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Possible Rate Cuts Mean Fixed Income Investors Must Get More Strategic

This article was originally published on ETFTrends.com.

The Federal Reserve has been putting its more dovish side on display, which pivots from 2018’s rate-hiking bonanza with possible rate cuts to come in 2019. Additionally, fixed income investors are facing other challenges like inverted yield curves and signs of slowing global growth, which means that getting strategic is a must in the bond market.

One strategy is to mimic the way funds approach equities, which is via factor investing.

“They want their fixed-income investments done in the same way,” Ian Lumb, head of risk solutions at Axioma, told Markets Media. “That demand-lead change is forcing a pace. I believe in 12 months it is going to be a very different place than where we were 12 months ago. The level of interest in fixed income factor investment and what it takes to get there is not just theoretical: We already see it at conferences and our own events.”

When it specifically comes to single-factor investing, it's important for investors to utilize a strategy that will optimize the decision-making process.

“When looking at a long-only investment benchmark to isolate single specific factors,” said Lumb.” You can only do that through smart portfolio construction with a risk model that understands factor loading and helps isolate the factors that you want to be exposed to and minimize the exposure to the factors to which you do not want to be exposed.”

Getting Active in Fixed Income

Given these challenges, how do investors approach the bond markets? One of the ways is via actively-managed bond exchange-traded funds (ETFs), and on Thursday, two made their respective debuts--the Virtus Seix Senior Loan ETF (SEIX) and Principal Ultra-Short Active Income ETF (USI) .

SEIX seeks to provide investors with a high level of current income via first- and second-lien senior floating rate loans. Senior loans are typically used for business recapitalizations, acquisitions, leveraged buyouts, and re-financings.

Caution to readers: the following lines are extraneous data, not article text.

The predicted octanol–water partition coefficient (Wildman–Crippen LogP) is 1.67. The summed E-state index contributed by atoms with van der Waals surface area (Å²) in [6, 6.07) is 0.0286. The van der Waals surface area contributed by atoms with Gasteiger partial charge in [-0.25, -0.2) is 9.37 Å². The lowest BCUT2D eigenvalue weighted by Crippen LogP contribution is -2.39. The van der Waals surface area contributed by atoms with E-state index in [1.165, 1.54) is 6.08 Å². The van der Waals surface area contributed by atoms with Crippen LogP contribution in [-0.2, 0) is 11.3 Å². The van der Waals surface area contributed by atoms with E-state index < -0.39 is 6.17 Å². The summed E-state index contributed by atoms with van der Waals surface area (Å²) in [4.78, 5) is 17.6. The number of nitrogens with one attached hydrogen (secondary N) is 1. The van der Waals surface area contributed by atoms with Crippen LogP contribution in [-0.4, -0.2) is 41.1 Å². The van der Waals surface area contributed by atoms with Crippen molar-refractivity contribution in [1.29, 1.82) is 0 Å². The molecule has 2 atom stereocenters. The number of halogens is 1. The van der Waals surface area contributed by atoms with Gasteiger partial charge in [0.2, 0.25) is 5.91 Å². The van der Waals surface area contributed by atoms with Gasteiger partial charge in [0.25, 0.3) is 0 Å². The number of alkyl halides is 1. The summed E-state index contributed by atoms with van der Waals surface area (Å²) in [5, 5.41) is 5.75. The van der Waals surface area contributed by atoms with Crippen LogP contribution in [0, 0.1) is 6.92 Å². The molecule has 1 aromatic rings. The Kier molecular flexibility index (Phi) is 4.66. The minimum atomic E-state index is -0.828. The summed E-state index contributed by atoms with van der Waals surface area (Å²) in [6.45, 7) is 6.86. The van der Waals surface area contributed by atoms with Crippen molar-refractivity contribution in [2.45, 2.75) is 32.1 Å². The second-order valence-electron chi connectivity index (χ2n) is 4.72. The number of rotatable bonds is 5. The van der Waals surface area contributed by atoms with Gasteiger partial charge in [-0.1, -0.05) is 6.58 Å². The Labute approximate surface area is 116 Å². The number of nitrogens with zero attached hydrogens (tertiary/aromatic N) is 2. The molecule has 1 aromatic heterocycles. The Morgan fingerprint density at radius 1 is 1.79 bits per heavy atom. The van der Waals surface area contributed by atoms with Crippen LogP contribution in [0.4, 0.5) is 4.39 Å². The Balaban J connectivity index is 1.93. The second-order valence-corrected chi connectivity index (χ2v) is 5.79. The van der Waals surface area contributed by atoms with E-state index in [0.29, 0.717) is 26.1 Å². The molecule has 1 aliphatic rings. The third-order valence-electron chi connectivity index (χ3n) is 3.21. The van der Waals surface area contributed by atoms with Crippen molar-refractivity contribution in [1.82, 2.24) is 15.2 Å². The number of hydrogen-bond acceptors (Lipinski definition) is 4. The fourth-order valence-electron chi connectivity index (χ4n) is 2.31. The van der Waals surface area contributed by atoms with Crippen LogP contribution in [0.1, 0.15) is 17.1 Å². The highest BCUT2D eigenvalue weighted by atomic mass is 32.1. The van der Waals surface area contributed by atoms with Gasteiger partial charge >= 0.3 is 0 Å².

The inherent risks associated with senior loans are similar to the risks of junk bonds, but have seniority in the event of borrower default so if the business is forced to sell its assets in a liquidation scenario, the senior loan will be paid first. In addition, senior loans are secured by assets whereas junk bonds are not, making them a more attractive investment option when constructing a loan portfolio.

SEIX will invest in loans that contain floating coupon rates tied to a benchmark lending rate, and are below investment grade or unrated. The floating rate allows investors to capitalize on any short-term interest rate adjustments.

SEIX will be subadvised by Seix Investment Advisors LLC, which will manage investments for the portfolio with a management fee of 0.57%.

With 2018’s year-end sell-offs in U.S. equities, investors are giving value investing a closer look in 2019. A byproduct of a shift to value is a focus on the quality of investments—being selective and using due diligence as screeners to find the best-performing investments.

One corner of the bond market that especially saw an influx of capital was short duration bonds. USI provides this benefit while at the same time, has the active management component. USI will invest in debt issues that seek to maintain both an average effective maturity of three years or less, and an average portfolio duration of one year or less.

USI may hold a mix of fixed and floating rate securities in U.S. and foreign debt from the financial services sector, such as banking, insurance and commercial finance. USI will be managed by Principal Global Advisors—an indirect subsidiary of Principal Financial Group with a cost-effective fee of 0.18%.

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